Revision Tip #4: Make your Main Character likable, unlike my 7-year-old

So, we're hitting that point in the summer when my 7-year-old Kid C becomes slightly more than annoying. He's bored, whiny, and extra literal. He's getting on my last nerve, which happens to be hanging by a thread, which is burning the candle at both ends. (Revision tip #5: watch the overuse of cliches).

Anywho, I took Kid C to see Despicable Me, and ever since he's been convinced he can be adopted into a funner family.

I don't know why this particular complaint- the one where his family isn't good enough- makes me want to drive nails up my arms. 

It all comes to a big whitehead when he says, "Maybe the Petty's will adopt me. They have a cousin named Michael, and I've always wanted a cousin named Michael."

me: "Well, who hasn't? Listen, why don't you head on over to the Petty's and see if they'll adopt you. Good luck."

So he starts walking over to their house, and I don't know what comes over me, but I yell, "If you're not part of this family, then you can't come back."

And he's all, "Great!"
Here's where I pull out the harshest indictment I can think of: "If you were the main character in a book I would NOT be rooting for you. I wouldn't get past page three! I wouldn't care what happened!"

He tilts his head and looks at me, and I realize he doesn't understand a word I've said, thank goodness, because I don't have extra money for therapy bills. 
(Kid C, with the world's largest shrimp. Seriously, where did he come from?)

Despite the context, what I said is totally true. My first book had a MC whom I thought was adorable. Turns out most of the agents I sent the ms to couldn't stand her at the start, and therefore didn't get very far in the ms. 

I had committed the offense of not putting any of her redeeming characteristics up front. And they need to be there, if not on page one, then certainly on page two.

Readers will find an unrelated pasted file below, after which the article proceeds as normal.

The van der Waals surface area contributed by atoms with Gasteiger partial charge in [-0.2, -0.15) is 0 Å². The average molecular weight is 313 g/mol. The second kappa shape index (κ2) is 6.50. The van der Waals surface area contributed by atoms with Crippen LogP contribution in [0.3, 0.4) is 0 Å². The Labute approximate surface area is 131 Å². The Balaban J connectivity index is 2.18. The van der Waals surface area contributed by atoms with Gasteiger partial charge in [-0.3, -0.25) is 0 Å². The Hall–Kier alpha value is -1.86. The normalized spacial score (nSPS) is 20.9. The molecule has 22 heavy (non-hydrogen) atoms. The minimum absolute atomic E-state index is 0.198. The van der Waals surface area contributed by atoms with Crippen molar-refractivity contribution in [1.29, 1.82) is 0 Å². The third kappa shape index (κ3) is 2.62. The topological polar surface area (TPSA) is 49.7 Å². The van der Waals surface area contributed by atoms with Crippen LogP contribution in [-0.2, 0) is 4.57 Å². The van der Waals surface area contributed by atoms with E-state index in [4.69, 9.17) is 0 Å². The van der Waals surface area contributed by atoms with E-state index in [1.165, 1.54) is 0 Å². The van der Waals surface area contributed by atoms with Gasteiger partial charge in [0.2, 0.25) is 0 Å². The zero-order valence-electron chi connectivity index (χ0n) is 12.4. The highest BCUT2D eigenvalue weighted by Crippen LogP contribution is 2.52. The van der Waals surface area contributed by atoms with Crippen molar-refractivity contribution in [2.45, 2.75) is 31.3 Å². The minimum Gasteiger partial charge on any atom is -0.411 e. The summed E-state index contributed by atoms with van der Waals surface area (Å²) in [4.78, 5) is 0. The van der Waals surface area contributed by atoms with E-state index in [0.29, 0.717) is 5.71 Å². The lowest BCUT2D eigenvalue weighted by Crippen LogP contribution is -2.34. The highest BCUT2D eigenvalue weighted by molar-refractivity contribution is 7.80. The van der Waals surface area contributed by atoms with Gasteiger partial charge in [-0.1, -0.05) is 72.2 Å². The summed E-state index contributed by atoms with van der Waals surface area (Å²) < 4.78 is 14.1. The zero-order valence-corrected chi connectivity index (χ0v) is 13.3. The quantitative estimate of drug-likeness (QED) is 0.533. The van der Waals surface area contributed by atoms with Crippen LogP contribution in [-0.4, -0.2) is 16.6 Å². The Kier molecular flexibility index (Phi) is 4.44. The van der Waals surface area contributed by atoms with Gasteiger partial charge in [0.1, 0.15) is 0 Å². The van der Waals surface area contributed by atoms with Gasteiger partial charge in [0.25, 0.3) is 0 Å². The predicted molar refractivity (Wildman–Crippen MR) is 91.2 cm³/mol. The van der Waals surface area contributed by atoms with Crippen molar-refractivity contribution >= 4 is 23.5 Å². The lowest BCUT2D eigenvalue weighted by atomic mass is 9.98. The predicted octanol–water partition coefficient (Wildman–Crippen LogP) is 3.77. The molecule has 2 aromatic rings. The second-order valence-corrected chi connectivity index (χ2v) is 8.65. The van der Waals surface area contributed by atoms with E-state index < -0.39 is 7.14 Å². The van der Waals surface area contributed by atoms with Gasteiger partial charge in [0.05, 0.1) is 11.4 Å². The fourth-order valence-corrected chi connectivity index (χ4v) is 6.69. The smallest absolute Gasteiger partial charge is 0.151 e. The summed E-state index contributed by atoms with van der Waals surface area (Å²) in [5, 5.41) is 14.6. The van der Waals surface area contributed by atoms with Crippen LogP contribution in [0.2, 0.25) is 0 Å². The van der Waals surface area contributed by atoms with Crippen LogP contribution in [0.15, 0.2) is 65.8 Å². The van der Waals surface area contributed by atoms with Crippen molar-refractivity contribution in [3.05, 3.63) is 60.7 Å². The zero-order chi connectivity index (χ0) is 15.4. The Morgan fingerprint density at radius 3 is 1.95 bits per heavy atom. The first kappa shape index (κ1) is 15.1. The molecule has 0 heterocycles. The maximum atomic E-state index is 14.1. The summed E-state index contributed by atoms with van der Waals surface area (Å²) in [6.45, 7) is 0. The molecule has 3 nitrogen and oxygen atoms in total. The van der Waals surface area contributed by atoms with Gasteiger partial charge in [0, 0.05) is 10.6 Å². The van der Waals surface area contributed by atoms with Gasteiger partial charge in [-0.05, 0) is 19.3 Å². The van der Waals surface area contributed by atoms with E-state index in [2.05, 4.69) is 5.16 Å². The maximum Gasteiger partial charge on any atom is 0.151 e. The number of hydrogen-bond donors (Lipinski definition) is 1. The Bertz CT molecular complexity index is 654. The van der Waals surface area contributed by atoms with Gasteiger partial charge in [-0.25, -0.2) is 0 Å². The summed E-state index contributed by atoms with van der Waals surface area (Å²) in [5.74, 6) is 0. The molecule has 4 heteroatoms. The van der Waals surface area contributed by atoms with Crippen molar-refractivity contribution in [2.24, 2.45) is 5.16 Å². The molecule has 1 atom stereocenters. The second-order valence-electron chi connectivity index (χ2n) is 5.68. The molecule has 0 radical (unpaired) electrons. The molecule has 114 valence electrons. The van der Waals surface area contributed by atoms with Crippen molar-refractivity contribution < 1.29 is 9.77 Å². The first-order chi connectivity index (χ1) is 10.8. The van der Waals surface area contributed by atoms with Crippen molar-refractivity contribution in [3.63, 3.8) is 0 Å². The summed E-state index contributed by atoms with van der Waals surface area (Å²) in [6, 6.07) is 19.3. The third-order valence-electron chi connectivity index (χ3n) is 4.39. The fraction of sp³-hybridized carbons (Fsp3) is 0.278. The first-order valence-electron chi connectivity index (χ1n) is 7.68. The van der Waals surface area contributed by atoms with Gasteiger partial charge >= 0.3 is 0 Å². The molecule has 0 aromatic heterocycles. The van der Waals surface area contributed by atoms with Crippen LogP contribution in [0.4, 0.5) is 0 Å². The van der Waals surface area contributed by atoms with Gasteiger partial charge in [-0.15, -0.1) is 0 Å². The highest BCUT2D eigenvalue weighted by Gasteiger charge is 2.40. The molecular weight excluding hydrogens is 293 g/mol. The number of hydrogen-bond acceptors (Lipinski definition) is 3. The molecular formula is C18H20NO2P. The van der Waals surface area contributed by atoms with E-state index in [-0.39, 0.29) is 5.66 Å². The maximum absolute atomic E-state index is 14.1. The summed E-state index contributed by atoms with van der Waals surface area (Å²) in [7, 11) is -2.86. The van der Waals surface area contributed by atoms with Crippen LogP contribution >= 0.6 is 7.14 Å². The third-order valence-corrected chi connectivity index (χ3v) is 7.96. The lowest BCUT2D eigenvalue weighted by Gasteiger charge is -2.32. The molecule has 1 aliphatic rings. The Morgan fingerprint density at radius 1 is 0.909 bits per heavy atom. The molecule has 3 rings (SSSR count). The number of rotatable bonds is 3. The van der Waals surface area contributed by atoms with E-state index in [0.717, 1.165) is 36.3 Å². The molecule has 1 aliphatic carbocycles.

She doesn't need to go all Angelina-UN-Goodwill-Ambassador on the world or anything. Just something little the reader can cling to. Something that will make the reader root for her, despite her flaws, and her neuroses. 

Give the reader... something to cheer for. 

Keep likability in mind when it comes to revisions. You may love your MC, but it might take the reader a little while to warm up to her. Massage little nuggets of it into that script. Like this true life example:

Yesterday, Kid C learned how to make meatballs, so he decided to share his accomplishment with the world via a "Meatball Stand".

Meatballs for sale.
95 degrees outside.
3 for $1
6 for $2

We live on a very quiet street, and every time a car would round that corner, he'd be all, "Looks like we have our first customer!" and he'd get his little pen and notebook ready to take orders, and then he would mask his disappointment when car after car didn't stop to order Carter's Famous Meatballs. 

What do you think? Rooting for him now? 
I went from accusing him of trespassing each time he stepped on my property, to secretly bribing the neighbors to come and buy his meatballs.

That darn likability factor. 

I leave for L.A. tomorrow. Have I mentioned this before? I'll try to blog from the event.